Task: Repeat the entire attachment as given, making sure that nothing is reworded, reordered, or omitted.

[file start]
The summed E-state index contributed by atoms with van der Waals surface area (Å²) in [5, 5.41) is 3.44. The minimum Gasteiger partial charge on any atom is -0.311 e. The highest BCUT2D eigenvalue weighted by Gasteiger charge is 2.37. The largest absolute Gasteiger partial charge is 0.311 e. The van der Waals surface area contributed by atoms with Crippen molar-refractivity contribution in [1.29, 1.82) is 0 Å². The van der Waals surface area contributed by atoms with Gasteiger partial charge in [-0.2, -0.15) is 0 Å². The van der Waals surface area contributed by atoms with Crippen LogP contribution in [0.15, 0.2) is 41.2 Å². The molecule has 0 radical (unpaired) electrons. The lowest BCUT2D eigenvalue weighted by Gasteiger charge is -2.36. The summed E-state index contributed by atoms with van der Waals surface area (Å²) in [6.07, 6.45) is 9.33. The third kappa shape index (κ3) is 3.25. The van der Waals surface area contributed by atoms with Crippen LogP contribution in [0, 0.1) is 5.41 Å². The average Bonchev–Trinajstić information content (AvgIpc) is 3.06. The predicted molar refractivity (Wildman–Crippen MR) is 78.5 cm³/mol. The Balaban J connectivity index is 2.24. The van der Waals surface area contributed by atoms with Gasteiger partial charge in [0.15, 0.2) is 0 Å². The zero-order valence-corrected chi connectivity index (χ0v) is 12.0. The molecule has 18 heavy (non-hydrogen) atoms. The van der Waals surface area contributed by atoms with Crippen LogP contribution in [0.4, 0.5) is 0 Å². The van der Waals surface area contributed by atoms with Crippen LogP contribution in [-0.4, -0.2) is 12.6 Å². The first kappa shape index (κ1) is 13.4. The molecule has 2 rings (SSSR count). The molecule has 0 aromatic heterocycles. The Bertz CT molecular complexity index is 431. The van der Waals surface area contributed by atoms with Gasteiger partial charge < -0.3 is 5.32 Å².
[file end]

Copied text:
The summed E-state index contributed by atoms with van der Waals surface area (Å²) in [5, 5.41) is 3.44. The minimum Gasteiger partial charge on any atom is -0.311 e. The highest BCUT2D eigenvalue weighted by Gasteiger charge is 2.37. The largest absolute Gasteiger partial charge is 0.311 e. The van der Waals surface area contributed by atoms with Crippen molar-refractivity contribution in [1.29, 1.82) is 0 Å². The van der Waals surface area contributed by atoms with Gasteiger partial charge in [-0.2, -0.15) is 0 Å². The van der Waals surface area contributed by atoms with Crippen LogP contribution in [0.15, 0.2) is 41.2 Å². The molecule has 0 radical (unpaired) electrons. The lowest BCUT2D eigenvalue weighted by Gasteiger charge is -2.36. The summed E-state index contributed by atoms with van der Waals surface area (Å²) in [6.07, 6.45) is 9.33. The third kappa shape index (κ3) is 3.25. The van der Waals surface area contributed by atoms with Crippen LogP contribution in [0, 0.1) is 5.41 Å². The average Bonchev–Trinajstić information content (AvgIpc) is 3.06. The predicted molar refractivity (Wildman–Crippen MR) is 78.5 cm³/mol. The Balaban J connectivity index is 2.24. The van der Waals surface area contributed by atoms with Gasteiger partial charge in [0.15, 0.2) is 0 Å². The zero-order valence-corrected chi connectivity index (χ0v) is 12.0. The molecule has 18 heavy (non-hydrogen) atoms. The van der Waals surface area contributed by atoms with Crippen LogP contribution in [0.4, 0.5) is 0 Å². The van der Waals surface area contributed by atoms with Crippen LogP contribution in [-0.4, -0.2) is 12.6 Å². The first kappa shape index (κ1) is 13.4. The molecule has 2 rings (SSSR count). The molecule has 0 aromatic heterocycles. The Bertz CT molecular complexity index is 431. The van der Waals surface area contributed by atoms with Gasteiger partial charge < -0.3 is 5.32 Å².